Clark as the robber who wore the "police uniform" during the holdup. At the lineup, all the men wore the same type of prison garb and none were asked to try on a "police uniform" or anything else. Like Clark, all the participants in the array were young Negro males. There was no great disparity in their appearances
and nothing to suggest that Clark was the man to be chosen. However, they were not all of the same weight, height, complexion, or facial characteristics.
Another important fact must be kept in mind. There were at least six men involved in this holdup, five of whom entered the bank. The identification witnesses were not told which of the men they were to try to identify. Having presided over the trial of three of the other alleged robbers, I know that they differed from Clark and from each other in size, complexion, facial characteristics, and dress. One was referred to as a priest by reason of his garb, another as the man with a Fu Man Chu moustache, a third as having worn a gray coat and Clark as the man in the policeman's uniform. Thus, the witnesses were not looking for a single individual from among those whom they saw at the lineup, but were looking for five men, or any one of them. They all chose Clark and they all remembered him as having been the one who was wearing the police uniform. Any minor variations in physical characteristics did not prejudice Clark, but presented the witnesses with the possibility of selecting one of the other men and overlooking Clark.
At first glance, it might appear that Clark has a valid objection to the lineup procedure since it was a critical stage of the prosecution and one at which an accused is entitled to have his counsel present: United States v. Wade, 388 U.S. 218, 236-237, 87 S. Ct. 1926, 1937-1938, 18 L. Ed. 2d 1149 (1967); Gilbert v. State of California, 388 U.S. 263, 87 S. Ct. 1951, 18 L. Ed. 2d 1178 (1967). However, Wade contemplates that there may be circumstances when substitute counsel will be required so that the course of justice will not be obstructed. In United States v. Randolph, 143 U.S. App. D.C. 314, 443 F.2d 729 (1970), it was held that substitute counsel satisfied the requirements of Wade, while in United States v. Kirby, 138 U.S. App. D.C. 340, 427 F.2d 610 (1970), it is pointed out that substitute counsel may aid the defense by resolving the difficult problem of a defense attorney's appearance as a witness.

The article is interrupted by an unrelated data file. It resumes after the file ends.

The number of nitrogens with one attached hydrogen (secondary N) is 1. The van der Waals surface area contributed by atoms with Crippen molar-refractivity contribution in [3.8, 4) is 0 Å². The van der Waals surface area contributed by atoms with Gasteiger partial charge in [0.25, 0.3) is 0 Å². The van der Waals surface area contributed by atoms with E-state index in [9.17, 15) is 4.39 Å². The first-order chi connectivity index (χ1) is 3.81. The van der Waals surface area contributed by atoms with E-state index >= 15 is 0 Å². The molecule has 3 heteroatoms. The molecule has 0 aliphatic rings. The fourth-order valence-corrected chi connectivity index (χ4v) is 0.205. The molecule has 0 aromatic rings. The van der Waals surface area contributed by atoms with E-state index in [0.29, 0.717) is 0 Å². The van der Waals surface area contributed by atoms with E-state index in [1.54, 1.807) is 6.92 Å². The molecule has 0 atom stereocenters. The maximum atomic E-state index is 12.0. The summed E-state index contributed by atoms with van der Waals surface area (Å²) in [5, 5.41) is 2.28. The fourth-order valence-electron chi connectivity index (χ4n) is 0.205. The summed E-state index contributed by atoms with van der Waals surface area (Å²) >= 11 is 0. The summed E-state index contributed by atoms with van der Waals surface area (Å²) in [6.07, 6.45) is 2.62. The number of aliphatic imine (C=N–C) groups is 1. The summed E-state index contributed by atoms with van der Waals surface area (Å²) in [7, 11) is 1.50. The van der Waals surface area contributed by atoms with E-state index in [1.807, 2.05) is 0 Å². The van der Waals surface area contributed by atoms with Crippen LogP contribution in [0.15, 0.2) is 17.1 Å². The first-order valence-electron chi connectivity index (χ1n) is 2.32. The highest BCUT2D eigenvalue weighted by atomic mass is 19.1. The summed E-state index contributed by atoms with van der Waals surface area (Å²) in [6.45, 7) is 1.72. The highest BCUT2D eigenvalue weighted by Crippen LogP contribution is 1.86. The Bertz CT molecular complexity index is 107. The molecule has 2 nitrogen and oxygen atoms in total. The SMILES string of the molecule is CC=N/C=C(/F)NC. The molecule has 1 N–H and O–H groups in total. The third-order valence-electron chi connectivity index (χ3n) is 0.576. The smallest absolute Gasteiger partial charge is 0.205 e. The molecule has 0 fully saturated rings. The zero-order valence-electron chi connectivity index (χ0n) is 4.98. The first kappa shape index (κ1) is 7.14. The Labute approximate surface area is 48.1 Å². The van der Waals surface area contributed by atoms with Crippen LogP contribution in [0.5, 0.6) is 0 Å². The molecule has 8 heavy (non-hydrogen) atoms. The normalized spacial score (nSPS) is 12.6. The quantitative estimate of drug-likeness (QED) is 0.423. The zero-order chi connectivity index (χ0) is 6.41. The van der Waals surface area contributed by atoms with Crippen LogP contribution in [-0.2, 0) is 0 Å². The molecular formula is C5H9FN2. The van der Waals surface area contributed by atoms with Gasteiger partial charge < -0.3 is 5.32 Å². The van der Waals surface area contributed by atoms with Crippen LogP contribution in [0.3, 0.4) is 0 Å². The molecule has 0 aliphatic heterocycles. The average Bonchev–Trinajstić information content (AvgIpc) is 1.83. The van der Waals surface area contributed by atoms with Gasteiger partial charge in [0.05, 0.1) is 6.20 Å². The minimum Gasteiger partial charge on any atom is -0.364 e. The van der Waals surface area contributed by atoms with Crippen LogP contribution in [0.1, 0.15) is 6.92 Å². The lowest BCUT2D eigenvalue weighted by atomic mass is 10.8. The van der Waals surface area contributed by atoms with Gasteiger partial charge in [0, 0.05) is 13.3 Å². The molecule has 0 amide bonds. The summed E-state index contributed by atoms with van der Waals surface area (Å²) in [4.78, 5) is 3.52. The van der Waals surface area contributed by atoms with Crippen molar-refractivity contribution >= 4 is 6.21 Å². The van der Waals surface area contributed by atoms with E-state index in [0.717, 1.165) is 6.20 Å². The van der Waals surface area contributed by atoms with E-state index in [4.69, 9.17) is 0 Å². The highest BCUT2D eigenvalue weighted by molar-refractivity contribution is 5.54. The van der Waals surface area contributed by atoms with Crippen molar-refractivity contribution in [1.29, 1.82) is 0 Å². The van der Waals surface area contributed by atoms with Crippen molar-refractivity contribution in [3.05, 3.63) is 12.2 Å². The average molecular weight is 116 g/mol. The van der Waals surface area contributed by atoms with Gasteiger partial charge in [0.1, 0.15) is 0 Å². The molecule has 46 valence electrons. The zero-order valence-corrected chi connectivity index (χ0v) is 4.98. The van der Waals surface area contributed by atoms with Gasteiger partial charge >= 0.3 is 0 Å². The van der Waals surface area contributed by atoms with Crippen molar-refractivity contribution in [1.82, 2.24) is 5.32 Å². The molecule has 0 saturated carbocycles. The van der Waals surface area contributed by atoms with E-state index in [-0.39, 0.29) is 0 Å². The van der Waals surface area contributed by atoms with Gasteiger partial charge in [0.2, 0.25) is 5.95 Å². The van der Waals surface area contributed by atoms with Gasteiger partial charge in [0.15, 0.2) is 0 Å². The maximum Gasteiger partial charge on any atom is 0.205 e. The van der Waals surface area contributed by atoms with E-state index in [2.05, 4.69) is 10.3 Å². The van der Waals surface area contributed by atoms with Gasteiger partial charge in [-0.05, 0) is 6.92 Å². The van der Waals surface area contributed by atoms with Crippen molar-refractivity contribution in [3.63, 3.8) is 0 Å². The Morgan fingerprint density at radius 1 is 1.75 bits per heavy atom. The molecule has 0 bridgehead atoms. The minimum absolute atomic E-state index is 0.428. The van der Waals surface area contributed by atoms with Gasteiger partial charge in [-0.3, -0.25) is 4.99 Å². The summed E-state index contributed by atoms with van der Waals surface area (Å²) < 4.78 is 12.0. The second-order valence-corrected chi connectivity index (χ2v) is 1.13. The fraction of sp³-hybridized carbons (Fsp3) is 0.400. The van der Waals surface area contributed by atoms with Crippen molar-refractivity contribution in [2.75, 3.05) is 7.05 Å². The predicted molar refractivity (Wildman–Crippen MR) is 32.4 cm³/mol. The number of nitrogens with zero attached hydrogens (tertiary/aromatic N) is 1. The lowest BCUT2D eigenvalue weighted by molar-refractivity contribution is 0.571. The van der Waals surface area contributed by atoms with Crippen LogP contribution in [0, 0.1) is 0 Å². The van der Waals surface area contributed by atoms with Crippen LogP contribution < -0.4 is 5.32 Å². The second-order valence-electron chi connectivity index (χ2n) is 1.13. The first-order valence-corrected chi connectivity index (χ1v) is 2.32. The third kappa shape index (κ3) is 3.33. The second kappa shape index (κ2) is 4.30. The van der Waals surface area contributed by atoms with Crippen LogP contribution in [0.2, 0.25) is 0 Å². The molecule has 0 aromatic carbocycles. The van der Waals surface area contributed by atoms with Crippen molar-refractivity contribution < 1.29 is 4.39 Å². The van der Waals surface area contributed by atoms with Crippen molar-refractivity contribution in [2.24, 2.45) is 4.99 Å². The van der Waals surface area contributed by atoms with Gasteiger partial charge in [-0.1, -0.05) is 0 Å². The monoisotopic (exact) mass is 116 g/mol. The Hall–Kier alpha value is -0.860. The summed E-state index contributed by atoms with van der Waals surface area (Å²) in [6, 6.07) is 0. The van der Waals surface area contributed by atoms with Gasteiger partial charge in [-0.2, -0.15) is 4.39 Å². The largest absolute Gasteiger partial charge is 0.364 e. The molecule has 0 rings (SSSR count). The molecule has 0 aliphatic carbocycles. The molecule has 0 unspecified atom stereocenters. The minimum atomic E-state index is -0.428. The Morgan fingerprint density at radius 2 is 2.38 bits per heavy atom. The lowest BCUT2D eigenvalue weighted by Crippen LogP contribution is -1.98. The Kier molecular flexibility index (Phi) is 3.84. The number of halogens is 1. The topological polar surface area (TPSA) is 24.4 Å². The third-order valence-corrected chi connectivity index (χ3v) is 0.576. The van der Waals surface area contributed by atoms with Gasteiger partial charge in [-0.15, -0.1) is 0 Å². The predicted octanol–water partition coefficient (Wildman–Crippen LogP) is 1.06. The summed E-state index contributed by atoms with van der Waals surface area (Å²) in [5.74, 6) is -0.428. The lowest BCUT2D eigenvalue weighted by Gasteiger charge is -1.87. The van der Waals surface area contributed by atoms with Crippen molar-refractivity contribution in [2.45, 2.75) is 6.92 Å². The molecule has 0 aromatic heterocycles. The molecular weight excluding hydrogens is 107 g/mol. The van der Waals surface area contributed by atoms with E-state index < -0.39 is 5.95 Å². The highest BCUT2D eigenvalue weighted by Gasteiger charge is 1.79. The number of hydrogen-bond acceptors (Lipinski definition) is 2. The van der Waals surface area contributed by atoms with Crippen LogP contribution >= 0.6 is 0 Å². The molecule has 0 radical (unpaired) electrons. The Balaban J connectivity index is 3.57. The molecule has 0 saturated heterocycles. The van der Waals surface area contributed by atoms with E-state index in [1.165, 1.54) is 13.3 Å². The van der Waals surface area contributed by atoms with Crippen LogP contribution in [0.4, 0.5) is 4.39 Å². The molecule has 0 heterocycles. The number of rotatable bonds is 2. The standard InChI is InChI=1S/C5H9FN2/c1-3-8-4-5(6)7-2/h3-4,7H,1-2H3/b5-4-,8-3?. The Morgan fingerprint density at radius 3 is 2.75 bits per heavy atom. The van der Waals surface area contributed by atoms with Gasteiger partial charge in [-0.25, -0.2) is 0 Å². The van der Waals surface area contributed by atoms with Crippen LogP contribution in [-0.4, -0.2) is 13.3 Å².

In the instant case, the police did all that they could to assure the presence of counsel. The lineup was postponed once at Mr. Tinari's request and he was then called to remind him of the new date. Even when it was impossible to contact Mr. Tinari, the lineup was delayed until 11:00 P.M. to afford him the opportunity to be there.